In the first place, the acting of plays is of all kinds of delivery the most difficult; and therefore cannot be the most suitable exercise for boys, at school. In the next place, a dramatic performance requires so much atten. tion to the deportment of the body, so varied an expression of the passions, and so strict an adherence to character, that education is in danger of being neglected; besides, exact propriety of action, and a nice discrimination of the passions, however essential on the stage, are but of secondary importance in a school. It is plain, open, distinct and forcible pronunciation, which school boys should aim at; and not that quick transition from one passion to another, that archness of look, and that jeu de theatre, as it is called, so essential to a tolerable dramatic exhibition, and which actors themselves can scarcely attain. In short, it is speaking rather, than acting, which school boys should be taught; while the performance
of plays is calculated to teach them acting, rather than speaking.
But there is a contrary extreme, into which many teachers are apt to run, and chiefly those who are incapable of speaking themselves; and that is, to condemn every thing which is vehement and forcible, as theatrical. It is an odd trick, to depreciate what we cannot attain; and calling a spirited pronunciation theatrical, is but an artful method of hiding an utter inability of speaking, with force and energy. But, though school boys ought not to be taught those nice touches which form the greatest difficulties in the profession of an actor, they should not be too much restrained from the exertion of voice, so necessary to strengthening the organs of sound, because they may sometimes be too loud and vociferous. Perhaps nine out of ten, instead of too much confidence, and too violent a manner of speaking, which these teachers seem so much to dread, have, as Dr. Johnson calls it, a frigid equality, a stupid languor, and a torpid apathy. These must be roused by something strong and excessive, or they will never rise even to mediocrity; while the few who have a tendency to rant, are very easily reclaimed, and ought to be treated, in pronunciation and action, as Quintillian advises us to do, in composition; that is, we should rather allow of an exuberance, than, by too much correctness, check the vigor and luxuriancy of nature.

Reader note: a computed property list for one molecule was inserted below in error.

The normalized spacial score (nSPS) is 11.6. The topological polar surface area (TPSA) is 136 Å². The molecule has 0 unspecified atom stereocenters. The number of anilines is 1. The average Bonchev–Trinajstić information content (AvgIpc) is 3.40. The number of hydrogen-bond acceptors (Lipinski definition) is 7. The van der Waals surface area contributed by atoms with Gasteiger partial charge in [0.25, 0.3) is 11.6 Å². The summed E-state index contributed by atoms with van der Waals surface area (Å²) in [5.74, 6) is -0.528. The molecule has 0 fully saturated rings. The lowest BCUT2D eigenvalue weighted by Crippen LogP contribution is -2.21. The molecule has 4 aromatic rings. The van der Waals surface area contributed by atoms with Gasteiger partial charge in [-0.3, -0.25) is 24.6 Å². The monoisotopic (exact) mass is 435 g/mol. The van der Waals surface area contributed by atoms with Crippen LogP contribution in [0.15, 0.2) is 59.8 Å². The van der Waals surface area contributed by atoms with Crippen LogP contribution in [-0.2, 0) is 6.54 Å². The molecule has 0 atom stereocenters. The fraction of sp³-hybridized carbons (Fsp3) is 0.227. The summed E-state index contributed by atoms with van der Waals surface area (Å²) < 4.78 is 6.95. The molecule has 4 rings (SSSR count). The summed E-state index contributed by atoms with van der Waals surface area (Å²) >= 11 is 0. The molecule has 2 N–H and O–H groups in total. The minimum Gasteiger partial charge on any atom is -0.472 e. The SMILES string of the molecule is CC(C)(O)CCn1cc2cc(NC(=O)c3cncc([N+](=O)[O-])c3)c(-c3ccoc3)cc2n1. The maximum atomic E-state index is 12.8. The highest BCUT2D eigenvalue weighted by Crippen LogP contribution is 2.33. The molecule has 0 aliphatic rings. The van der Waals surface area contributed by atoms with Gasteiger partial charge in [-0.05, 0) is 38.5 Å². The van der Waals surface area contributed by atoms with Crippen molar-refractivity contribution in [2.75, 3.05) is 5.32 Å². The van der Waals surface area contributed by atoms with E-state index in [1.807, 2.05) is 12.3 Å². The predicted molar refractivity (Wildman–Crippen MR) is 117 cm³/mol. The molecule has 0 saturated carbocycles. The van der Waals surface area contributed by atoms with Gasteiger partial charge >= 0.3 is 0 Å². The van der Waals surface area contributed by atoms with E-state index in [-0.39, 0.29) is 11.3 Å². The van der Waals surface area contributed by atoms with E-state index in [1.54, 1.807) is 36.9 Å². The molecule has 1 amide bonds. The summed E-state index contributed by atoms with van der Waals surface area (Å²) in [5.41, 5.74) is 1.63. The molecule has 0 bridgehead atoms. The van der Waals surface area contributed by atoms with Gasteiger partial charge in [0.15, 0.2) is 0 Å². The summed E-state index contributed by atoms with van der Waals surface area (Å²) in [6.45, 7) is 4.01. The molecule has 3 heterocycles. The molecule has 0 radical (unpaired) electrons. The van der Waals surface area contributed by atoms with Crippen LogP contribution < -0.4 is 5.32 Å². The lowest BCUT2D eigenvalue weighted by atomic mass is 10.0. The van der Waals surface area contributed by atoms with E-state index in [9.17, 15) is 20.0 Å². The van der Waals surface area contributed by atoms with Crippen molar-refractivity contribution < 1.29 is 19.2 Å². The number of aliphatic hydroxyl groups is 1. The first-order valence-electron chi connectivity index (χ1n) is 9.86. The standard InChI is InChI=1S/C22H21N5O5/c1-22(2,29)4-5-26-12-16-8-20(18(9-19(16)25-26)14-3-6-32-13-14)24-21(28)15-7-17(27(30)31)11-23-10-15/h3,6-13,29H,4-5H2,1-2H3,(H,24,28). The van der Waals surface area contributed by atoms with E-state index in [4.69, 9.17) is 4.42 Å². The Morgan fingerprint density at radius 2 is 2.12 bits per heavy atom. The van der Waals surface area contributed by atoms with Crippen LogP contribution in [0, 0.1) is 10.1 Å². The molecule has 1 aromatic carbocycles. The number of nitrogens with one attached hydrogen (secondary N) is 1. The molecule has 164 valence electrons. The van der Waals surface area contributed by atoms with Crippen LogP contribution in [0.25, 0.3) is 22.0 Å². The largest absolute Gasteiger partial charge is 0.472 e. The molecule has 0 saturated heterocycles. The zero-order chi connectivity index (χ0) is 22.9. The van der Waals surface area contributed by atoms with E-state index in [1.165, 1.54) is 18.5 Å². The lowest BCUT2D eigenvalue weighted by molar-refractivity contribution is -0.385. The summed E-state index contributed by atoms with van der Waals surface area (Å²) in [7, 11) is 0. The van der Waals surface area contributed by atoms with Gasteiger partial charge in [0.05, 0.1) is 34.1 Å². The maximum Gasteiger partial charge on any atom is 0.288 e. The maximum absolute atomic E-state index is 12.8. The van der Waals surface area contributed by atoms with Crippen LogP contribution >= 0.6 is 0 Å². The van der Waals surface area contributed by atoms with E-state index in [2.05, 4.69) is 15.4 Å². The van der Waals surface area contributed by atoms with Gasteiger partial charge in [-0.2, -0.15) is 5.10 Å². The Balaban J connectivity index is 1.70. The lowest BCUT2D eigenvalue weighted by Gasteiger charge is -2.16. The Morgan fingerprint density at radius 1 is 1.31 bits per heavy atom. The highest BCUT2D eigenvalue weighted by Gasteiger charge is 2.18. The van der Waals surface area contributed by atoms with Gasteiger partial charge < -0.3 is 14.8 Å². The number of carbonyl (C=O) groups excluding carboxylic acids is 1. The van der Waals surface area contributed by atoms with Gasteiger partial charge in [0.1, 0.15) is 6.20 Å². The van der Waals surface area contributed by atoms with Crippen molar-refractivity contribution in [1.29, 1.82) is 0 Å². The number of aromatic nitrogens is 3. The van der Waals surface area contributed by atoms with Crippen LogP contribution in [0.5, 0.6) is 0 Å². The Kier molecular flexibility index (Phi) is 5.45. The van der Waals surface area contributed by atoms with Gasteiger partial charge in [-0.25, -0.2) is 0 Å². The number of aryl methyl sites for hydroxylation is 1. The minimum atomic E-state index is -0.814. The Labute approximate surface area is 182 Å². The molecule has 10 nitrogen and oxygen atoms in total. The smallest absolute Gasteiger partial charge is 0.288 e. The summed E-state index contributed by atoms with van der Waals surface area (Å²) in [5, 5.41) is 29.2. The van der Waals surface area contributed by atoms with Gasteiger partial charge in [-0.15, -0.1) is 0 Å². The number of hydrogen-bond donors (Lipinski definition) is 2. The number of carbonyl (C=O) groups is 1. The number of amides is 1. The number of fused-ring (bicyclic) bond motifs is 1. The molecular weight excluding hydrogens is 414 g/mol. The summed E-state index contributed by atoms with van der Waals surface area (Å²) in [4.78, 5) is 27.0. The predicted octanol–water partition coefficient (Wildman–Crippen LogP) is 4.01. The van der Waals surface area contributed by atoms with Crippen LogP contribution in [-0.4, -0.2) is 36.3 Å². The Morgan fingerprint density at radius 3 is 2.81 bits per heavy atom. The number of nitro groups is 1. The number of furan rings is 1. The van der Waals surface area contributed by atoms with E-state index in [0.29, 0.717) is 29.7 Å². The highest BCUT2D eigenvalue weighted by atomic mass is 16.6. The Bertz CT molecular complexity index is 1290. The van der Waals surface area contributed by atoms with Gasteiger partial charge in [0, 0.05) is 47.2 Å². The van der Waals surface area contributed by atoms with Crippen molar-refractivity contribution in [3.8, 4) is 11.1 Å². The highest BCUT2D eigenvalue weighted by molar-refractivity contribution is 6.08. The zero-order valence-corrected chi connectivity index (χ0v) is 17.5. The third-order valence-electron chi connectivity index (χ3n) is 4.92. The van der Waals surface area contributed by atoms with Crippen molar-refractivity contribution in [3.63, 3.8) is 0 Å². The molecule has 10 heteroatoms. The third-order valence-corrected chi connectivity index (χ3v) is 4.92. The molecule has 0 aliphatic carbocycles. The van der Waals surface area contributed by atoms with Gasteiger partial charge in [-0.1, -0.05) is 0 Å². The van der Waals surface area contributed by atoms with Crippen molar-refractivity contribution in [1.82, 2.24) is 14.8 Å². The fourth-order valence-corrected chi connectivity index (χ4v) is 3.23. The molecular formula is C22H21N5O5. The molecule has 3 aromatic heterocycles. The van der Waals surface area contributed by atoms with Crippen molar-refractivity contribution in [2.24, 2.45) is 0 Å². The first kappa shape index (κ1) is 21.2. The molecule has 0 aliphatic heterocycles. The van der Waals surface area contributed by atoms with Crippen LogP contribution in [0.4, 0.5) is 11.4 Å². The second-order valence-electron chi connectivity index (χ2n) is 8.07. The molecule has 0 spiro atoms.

Though school boys, therefore, ought not to be taught the finesses of acting, they should, as much as possible, be accustomed to speak such speeches, as require a full, open, animated pronunciation; for which purpose they should be confined, chiefly, to orations, odes and such single speeches of plays, as are in the declamatory and vehement style. But as there are many scenes of plays, which are justly reckoned amongst the finest composi tions in the language; some of these may be adopted among the upper class of boys, and those, more particu larly, who have the best deportments; for action, in scenes, will be found much more difficult, than in single speeches. And here it will be necessary to give some additional instructions respecting action; as a speaker who delivers himself singly to an auditory, and one who